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| February-March 2013

Investigating Pet Care

Finding the Best Provider for Your Pet

by Susan Flowers

Feature Pets

Moving to a new city usually means finding new doctors, dentists,

daycare facilities and other essential providers. If you’re a pet owner, similar tasks loom when it comes to your furry family members—and you want to make sure that you’re getting the most reliable and ethical care for your animal companions. Following the advice below should make the transition a little easier for both you and your pets.

Veterinary Care

Whether for routine care or treatment of serious illnesses, choosing the right medical services for your pet can be one of the most important decisions you make. Dr. Michael Smith of Beaver Crossing Animal Hospital in Lilburn suggests that you start with personal referrals. But be choosy about whom you ask. “Ask a neighbor who not only has a dog, but takes good care of their dog, playing with it, interacting with it, walking it,” he says.

Once you’ve settled on a potential provider or two, schedule a visit to determine your rapport with the vet and his or her staff—and your pet’s rapport as well. Beaver Crossing tells potential new clients that they’re welcome to schedule a meet-and-greet appointment to assess the client’s level of comfort with the operation. “Are they greeting and meeting you properly?” Smith asks. “Is the vet willing to meet with you? Some folks do everything out of sight, and the technicians act as the liaison between the client and the vet. In certain instances, the pets do better when the owner is out of the room, but most of the time, it’s better to meet. The client and the vet need to be able to meet during the exam particularly.”

During your visit, make sure the facility meets your needs. “Every practice doesn’t offer the same things,” Smith says. “Some pet owners might require boarding, grooming, bathing, dentistry and surgery or hospitalization. Do they have their own X-ray machine?” And take note of the cleanliness of the facility. “Extreme odor is not a good thing,” Smith says.

Grooming, Boarding and Doggie Daycare

For services that may require you to leave your pet behind, asking the right questions is even more important. After all, it’s not as if your dog or cat can tell you whether he or she had a good or bad experience while out of your sight.

If your pet requires grooming on a regular basis, your search can be made easier with a few simple questions. Aside from inquiring about a groomer’s experience and certification, “probably the most important thing is to ask how many dogs they do a day,” says Barry Bourgeois, a nationally certified Master Groomer and owner of Canine House of Style in Atlanta.

Be wary of someone who claims to routinely groom more than seven or eight dogs in a day—especially if they claim to groom 15 or 20 dogs a day, or that they have no limit.

“There’s no way to be gentle and do a good job if you’re going that fast,” Bourgeois says. A high-volume groomer can also produce a stressful environment for your dog, as too many animals in one space make so much noise that the other dogs become nervous, he adds.

Doggie daycare can be a great way to socialize your dog and make sure he or she gets plenty of exercise while you’re at work. And many vets and other providers offer boarding for different occasions, as well. As with any other service, it pays to know what to look for ahead of time.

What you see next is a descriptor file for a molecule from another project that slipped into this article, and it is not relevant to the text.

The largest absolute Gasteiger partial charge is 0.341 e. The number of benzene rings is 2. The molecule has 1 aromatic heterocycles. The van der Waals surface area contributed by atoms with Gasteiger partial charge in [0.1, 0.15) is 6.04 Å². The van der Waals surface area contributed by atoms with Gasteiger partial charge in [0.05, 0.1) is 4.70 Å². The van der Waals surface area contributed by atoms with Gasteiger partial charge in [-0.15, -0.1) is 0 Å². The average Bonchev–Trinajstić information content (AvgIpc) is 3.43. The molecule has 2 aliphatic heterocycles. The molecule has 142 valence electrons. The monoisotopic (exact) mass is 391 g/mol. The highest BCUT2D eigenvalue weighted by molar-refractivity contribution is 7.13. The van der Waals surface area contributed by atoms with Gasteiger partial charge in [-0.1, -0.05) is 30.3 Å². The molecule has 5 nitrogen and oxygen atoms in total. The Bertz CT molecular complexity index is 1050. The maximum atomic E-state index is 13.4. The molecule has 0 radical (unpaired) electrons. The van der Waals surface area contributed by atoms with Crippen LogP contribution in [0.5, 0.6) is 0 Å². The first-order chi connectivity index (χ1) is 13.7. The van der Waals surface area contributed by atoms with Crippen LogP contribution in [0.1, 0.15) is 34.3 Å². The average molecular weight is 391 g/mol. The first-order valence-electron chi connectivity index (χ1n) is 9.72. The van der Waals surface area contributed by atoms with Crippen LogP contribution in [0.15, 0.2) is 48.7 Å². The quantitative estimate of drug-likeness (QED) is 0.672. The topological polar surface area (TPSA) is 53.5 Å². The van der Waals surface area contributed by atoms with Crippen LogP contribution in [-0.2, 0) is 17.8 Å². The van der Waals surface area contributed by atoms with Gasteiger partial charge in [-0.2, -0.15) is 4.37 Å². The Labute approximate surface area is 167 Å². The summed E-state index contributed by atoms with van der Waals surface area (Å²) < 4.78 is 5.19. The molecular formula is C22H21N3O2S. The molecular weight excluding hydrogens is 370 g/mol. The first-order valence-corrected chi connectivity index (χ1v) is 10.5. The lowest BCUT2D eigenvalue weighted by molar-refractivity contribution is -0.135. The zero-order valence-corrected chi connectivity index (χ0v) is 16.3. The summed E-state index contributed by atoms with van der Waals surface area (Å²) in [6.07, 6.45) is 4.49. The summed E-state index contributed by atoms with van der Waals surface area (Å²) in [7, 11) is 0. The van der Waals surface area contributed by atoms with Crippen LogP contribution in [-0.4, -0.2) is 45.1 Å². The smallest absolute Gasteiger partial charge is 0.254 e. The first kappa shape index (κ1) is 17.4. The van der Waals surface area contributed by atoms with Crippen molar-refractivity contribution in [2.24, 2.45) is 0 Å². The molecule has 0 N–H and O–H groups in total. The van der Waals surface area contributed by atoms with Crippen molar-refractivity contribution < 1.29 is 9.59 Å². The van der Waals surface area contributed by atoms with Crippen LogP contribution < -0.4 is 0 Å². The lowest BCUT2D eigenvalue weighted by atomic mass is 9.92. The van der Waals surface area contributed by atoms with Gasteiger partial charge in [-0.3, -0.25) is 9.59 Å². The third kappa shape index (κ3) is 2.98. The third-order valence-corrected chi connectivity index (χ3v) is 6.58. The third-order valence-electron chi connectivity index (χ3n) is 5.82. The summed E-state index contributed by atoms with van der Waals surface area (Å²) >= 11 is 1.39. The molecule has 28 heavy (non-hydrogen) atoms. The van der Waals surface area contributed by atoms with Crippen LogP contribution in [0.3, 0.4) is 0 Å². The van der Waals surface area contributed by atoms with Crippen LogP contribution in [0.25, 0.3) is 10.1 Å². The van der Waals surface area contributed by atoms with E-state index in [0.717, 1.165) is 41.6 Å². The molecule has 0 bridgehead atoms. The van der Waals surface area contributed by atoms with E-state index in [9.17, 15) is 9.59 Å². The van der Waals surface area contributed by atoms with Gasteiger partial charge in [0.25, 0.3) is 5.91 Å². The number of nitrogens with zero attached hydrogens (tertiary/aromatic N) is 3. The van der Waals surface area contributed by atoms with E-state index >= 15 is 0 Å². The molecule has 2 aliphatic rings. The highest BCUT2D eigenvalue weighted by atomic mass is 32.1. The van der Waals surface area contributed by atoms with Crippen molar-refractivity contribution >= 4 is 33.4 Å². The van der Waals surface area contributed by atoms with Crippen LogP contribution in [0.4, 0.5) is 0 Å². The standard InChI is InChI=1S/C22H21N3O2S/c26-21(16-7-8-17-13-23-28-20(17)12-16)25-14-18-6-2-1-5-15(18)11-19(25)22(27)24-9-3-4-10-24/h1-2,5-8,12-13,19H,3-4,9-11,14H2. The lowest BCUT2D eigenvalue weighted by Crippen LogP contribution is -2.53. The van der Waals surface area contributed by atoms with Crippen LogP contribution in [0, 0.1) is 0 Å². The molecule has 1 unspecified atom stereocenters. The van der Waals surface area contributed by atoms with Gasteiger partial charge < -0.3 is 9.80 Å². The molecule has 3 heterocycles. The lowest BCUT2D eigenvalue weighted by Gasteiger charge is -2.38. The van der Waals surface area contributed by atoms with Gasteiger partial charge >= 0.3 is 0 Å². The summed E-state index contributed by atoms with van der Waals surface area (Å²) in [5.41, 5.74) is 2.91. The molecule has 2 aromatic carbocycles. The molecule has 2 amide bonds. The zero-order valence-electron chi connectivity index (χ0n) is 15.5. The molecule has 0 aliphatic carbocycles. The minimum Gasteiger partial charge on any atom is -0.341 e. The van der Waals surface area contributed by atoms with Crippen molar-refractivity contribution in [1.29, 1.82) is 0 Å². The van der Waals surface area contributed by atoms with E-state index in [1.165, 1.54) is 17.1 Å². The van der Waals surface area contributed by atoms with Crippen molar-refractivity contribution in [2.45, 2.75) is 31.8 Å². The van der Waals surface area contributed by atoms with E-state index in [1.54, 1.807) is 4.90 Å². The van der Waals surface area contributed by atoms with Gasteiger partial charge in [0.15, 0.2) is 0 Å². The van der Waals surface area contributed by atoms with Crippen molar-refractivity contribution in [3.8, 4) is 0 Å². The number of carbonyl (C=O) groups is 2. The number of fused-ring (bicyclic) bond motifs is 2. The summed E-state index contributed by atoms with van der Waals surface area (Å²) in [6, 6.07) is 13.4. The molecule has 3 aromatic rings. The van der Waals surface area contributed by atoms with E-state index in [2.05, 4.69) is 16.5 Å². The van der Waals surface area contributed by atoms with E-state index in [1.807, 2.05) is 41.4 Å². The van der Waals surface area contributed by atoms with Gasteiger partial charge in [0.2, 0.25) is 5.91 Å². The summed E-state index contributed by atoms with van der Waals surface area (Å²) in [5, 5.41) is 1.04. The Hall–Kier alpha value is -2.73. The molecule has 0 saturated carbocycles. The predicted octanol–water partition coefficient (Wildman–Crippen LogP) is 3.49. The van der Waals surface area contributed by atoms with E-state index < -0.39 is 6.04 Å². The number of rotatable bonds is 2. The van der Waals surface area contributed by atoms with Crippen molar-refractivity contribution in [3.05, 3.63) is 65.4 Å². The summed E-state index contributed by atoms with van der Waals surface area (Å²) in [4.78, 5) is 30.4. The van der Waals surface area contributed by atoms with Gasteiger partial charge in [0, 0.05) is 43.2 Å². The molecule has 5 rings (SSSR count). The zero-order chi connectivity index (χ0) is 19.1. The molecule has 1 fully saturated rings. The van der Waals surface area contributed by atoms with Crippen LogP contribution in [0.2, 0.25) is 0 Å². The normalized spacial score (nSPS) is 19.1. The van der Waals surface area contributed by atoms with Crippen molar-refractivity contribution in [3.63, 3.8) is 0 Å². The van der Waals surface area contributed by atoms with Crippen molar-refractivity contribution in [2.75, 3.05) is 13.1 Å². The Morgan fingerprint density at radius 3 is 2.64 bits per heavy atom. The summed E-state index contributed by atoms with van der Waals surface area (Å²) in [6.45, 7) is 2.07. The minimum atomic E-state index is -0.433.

When screening potential daycare centers, start by asking about the maximum number of dogs per caregiver. “You don’t want any more than 10 to 12 dogs per person,” Bourgeois says.

The Pet Care Services Association recommends one staffer per 15 dogs, although one person for every 10 dogs is preferred when dealing with more active pets.

Mixing large and small dogs is also generally not a good idea, Bourgeois says. In addition, make sure the provider separates dogs by age, activity level and other traits.

With a daycare or boarding facility, treat the screening process much as you would when selecting a daycare center or school for your child. Is the staff screened and properly educated? Is there proper supervision at all times? Are there adequate security and emergency measures in place?

The same process applies if you’re hiring a pet sitter to stay with or check in on your dog or cat while you’re away. Check for sitters who are bonded and insured and are members of a professional pet-sitting organization. Be sure to meet the sitter in person, and ask for references.

Finding a Trainer

Once you’ve found a new vet, you’ve also found a good source of recommendations for a trainer. Certified Master Trainer Ashleigh Kinsley suggests asking friends and searching the Internet for trainers with positive reviews. “It’s important to find a reputable, experienced trainer with good references,” she says.

Always ask about a trainer’s experience, accreditation and certifications, as well as whether the trainer offers any sort of guarantee. Ask whether training includes the owner as well as the dog. If you’re trying to address behavior problems, you may wish to stay away from group classes.

If the trainer has a facility, he or she should be willing to let you see it. Reluctance to schedule a visit to tour the facility should be a red flag. Other warning signs include lack of certification, lack of references or numerous bad references.

With a little research and the right questions, you’re that much closer to finding the right providers for your four-legged friend, and Atlanta should feel like home for you both in no time.

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Ask for personal recommendations.

  • Search online reviews on sites such as
  • Ask about certifications, licenses and accreditations.
  • Speak with the provider before you decide—preferably in person. You want to feel comfortable with the people who’ll be taking care of your pet.